I love what he says about the awful word “Islamophobia”:
“Islamophobia” is a misnomer. “Islamophobia” does not make the distinction between legitimate criticism of Islam and anti-Muslim hate or anti-Muslim bigotry. That’s a very important distinction. Islam is an idea. It’s a set of ideas in a book. Muslims are people. It’s an identity. It’s a group of human beings.
Criticizing ideas moves societies forward. Challenging ideas moves societies forward. Demonizing people rips societies apart. And human beings have rights. Ideas don’t.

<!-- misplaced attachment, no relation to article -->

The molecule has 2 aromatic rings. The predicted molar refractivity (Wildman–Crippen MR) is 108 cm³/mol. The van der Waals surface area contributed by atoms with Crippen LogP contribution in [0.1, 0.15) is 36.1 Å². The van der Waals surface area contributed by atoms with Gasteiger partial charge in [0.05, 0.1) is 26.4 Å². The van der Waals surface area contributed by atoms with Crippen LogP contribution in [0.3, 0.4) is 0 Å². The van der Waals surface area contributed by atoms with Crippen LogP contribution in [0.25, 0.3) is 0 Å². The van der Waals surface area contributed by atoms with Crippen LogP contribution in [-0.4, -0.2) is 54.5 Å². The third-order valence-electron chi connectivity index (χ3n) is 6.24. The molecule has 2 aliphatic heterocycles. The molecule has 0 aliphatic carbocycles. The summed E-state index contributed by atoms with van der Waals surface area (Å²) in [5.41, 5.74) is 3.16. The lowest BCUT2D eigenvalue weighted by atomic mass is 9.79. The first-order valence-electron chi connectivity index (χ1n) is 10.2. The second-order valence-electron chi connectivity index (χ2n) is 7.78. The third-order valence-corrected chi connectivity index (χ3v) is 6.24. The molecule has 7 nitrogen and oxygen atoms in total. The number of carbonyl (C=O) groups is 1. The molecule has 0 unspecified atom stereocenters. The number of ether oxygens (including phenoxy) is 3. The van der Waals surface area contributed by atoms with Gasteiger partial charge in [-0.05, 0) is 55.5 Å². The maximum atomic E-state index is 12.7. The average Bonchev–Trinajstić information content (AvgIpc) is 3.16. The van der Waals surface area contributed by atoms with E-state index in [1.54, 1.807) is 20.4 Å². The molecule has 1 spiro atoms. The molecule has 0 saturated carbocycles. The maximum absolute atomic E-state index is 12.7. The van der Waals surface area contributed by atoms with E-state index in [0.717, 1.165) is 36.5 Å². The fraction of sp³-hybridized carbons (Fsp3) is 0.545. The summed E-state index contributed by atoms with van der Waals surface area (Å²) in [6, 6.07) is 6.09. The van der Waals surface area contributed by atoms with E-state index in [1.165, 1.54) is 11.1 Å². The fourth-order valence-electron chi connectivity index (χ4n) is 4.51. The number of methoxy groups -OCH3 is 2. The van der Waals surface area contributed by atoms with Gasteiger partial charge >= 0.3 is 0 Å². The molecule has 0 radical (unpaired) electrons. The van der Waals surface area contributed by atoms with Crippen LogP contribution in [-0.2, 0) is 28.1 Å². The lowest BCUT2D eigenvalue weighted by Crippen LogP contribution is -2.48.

The word “Islamophobia” does not make this distinction. When we say “anti-Semitism,” we’re not saying “Judaismophobia.” We’re saying “anti-Semitism,” because bigotry is against people. You can’t be bigoted against ideas.
When it doesn’t make that distinction, it’s a very sinister term. Because it actually takes the pain of genuine victims of anti-Muslim bigotry and exploits that for the political purpose of stifling criticism of Islam.
I know I’ve tried to correct that in my own writing, using “anti-Muslim bigotry” when it’s appropriate.
Rizvi is also right that we can’t be afraid of criticizing Islam whenever it’s warranted. By not doing so, out of fear of what people may say or think, we’re becoming victims of terrorism ourselves.
(via TheThinkingAtheist. Thanks to Liz for the link)